Jessica Pratt: Everybody Hurts

Music Features Jessica Pratt

Jessica Pratt needs coffee. Not, like, to survive, but for the sake of our interview, she assures me all will run smoother if she has a cup. So we spend the first quarter of our time together walking the streets of Echo Park in search of caffeine, discussing her songwriting origins.

“I feel bad for people that read interviews,” she says, feeling like she has told the same story many times. “If you’ve read one, you’ve read them all.”

And indeed, the story that resulted in her debut self-titled release has been repeated ad nauseam: Tim Presley of White Fence was a friend of a friend. He had a label and wanted to put out her long-before written-and-recorded songs, to get them out into the world. She obliged, and people surprisingly took notice. “I played, like, two shows a year,” Pratt says of her time before her self-titled was released. To say that its success changed the course of her life would be fair.

“That was a very validating experience,” Pratt says about Presley’s release of her album, but she never wanted to dwell on the compositions gathered for it. “Those songs were so old by the time that album came out that I’d already had time to develop and write other songs. So, I didn’t really have insecurities about how to follow it up. More so, I was chomping at the bit to get new shit out. I feel like an adult now, where I was more of a child then. This album has been a long time coming.”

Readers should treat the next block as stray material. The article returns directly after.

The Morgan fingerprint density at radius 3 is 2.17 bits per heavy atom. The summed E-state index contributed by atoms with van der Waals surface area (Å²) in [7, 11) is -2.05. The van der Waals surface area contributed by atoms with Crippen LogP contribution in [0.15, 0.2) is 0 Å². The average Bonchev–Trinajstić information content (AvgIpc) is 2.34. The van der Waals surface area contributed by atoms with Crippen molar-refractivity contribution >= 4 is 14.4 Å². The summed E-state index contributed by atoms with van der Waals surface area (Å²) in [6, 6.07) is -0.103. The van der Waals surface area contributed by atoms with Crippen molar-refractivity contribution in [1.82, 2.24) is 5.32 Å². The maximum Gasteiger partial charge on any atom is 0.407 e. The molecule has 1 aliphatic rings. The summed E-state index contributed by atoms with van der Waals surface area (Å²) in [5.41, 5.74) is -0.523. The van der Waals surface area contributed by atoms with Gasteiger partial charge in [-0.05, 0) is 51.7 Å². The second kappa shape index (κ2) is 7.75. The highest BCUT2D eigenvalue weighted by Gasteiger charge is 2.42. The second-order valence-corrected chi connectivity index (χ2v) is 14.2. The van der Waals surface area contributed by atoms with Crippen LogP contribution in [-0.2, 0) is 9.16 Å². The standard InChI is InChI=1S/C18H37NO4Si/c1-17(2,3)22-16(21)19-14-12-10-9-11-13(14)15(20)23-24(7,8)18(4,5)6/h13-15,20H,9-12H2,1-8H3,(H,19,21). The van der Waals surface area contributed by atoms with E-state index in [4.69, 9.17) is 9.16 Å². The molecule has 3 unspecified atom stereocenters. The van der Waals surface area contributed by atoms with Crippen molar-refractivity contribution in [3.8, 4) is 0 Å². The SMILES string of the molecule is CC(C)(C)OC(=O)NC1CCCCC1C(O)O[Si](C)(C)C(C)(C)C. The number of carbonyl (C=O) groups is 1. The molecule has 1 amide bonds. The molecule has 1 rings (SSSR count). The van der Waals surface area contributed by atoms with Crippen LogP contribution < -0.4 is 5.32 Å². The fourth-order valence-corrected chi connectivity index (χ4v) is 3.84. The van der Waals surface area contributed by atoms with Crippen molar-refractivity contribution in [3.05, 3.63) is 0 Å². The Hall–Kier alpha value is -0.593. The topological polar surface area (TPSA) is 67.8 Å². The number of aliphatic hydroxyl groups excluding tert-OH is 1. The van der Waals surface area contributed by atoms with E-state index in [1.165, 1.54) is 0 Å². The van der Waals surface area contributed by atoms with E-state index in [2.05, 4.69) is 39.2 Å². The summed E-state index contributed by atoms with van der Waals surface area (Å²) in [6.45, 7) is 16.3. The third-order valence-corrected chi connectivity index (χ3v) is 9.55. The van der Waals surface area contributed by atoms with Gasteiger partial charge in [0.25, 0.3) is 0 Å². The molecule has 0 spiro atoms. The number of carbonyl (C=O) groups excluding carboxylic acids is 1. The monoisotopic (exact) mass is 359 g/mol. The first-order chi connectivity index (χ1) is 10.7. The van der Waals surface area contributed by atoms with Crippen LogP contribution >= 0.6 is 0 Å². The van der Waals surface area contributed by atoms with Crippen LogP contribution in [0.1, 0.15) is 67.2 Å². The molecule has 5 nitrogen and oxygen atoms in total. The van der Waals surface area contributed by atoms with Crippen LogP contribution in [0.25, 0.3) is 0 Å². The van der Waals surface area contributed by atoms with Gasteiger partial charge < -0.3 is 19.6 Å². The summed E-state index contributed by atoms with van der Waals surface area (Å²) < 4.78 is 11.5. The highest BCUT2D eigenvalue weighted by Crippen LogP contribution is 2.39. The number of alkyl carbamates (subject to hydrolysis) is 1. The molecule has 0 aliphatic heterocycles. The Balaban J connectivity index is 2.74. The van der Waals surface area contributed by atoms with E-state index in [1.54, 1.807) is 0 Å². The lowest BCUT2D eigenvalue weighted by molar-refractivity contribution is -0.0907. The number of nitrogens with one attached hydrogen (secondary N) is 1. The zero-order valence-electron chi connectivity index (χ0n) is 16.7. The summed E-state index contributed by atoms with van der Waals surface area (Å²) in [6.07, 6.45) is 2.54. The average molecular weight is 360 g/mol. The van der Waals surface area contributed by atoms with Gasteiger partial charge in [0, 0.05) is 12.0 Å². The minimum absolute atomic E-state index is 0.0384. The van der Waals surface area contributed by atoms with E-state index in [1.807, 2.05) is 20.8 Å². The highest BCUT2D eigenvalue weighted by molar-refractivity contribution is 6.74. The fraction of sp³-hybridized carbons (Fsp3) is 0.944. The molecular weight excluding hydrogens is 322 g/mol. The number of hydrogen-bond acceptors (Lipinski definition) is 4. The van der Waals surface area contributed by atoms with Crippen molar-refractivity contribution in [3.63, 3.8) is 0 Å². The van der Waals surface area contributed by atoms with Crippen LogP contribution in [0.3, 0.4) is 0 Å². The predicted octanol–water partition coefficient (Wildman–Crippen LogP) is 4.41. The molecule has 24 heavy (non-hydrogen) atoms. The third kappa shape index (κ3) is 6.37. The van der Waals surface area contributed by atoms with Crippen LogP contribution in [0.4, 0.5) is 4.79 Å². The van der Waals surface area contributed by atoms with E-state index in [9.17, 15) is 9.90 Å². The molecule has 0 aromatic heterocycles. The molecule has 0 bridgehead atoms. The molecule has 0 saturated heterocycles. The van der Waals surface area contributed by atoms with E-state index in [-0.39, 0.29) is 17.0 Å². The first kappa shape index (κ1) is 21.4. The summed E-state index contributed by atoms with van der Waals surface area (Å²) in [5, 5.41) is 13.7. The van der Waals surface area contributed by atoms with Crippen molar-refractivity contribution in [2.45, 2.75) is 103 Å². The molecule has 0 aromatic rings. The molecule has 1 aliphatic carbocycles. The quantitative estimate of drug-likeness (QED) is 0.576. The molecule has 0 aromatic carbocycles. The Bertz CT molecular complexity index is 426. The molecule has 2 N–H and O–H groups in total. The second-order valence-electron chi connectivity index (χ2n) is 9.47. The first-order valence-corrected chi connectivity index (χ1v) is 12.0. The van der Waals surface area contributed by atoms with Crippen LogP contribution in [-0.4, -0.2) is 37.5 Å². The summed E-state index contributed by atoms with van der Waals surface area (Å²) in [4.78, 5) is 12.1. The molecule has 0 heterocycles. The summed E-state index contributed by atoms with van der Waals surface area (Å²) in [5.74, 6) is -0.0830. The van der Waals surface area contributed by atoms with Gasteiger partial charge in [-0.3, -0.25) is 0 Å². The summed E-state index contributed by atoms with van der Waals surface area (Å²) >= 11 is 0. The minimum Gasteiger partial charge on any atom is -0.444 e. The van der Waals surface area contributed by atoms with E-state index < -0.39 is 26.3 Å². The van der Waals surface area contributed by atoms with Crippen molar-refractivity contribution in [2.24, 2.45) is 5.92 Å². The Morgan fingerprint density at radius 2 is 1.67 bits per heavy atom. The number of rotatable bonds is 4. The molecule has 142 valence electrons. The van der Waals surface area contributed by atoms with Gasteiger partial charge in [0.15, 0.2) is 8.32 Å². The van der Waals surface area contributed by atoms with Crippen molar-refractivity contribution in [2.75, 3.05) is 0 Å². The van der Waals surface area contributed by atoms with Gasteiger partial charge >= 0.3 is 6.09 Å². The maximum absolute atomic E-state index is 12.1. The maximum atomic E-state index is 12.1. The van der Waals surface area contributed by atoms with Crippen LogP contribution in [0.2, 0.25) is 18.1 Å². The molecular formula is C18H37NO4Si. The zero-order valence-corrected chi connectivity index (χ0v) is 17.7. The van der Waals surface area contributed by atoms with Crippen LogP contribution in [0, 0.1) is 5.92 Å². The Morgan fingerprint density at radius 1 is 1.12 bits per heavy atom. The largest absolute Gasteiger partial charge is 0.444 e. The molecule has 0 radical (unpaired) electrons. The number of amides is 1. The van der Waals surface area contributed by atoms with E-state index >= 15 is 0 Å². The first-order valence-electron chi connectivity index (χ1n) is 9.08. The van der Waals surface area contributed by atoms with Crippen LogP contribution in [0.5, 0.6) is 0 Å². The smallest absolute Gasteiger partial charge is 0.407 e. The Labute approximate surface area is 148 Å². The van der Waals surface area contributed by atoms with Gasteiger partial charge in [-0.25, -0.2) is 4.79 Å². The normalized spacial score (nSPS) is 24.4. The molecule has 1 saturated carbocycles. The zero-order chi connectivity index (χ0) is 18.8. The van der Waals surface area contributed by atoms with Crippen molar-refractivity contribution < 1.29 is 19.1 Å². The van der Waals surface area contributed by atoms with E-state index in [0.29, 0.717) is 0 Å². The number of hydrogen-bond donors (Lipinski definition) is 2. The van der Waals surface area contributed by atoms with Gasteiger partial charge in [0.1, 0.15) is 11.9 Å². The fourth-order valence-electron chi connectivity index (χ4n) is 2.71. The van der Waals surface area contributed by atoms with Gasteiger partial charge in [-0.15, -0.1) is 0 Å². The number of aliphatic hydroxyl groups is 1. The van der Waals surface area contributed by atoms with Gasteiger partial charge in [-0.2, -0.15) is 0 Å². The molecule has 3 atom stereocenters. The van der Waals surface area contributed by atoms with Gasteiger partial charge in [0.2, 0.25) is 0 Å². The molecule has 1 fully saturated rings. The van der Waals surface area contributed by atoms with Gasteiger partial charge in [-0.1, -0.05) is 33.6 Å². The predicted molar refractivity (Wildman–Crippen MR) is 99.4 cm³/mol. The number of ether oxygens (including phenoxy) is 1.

This album is On Your Own Love Again, her first release recorded with the intention of being an album, out this week on Drag City. It isn’t a dramatic sonic change from what she has previously released, but there’s hardly the semblance of a static artist.

“I lived in San Francisco for seven years and was very happy,” she says of her move to Los Angeles before the making of the new album, a part of the mass exodus from the bay that has been widely reported on. Most of the new album was written and recorded in her time in L.A., though a few songs to date back to her Northern California time. She calls those “a bridge from the first album to this one.”

But moving is not something new to Pratt. Her childhood was characterized by many changes of scenery, from Seattle to Iowa to New Mexico to California. Pratt describes her mom as a “pretty freaky lady” with “broad taste,” and recalls always being into music, growing up listening to “Tim Buckley and Frank Zappa and Iggy Pop.”

“I was kind of a loner as a teenager, so it was easy to dork out on things,” Pratt says. “When I was 15, my brother took a brief interest in playing guitar. He bought a Stratocaster that he played for a while. I played around with that a bit, learning basic chords. Eventually I bought my first guitar at a thrift shop, a classical acoustic. I listened to T. Rex and Donovan and other pretty things and began composing my own songs.

“I feel like Mac DeMarco has a similar story, of just doing shit, fucking around because it feels natural, and it’s kinda funky or whatever.”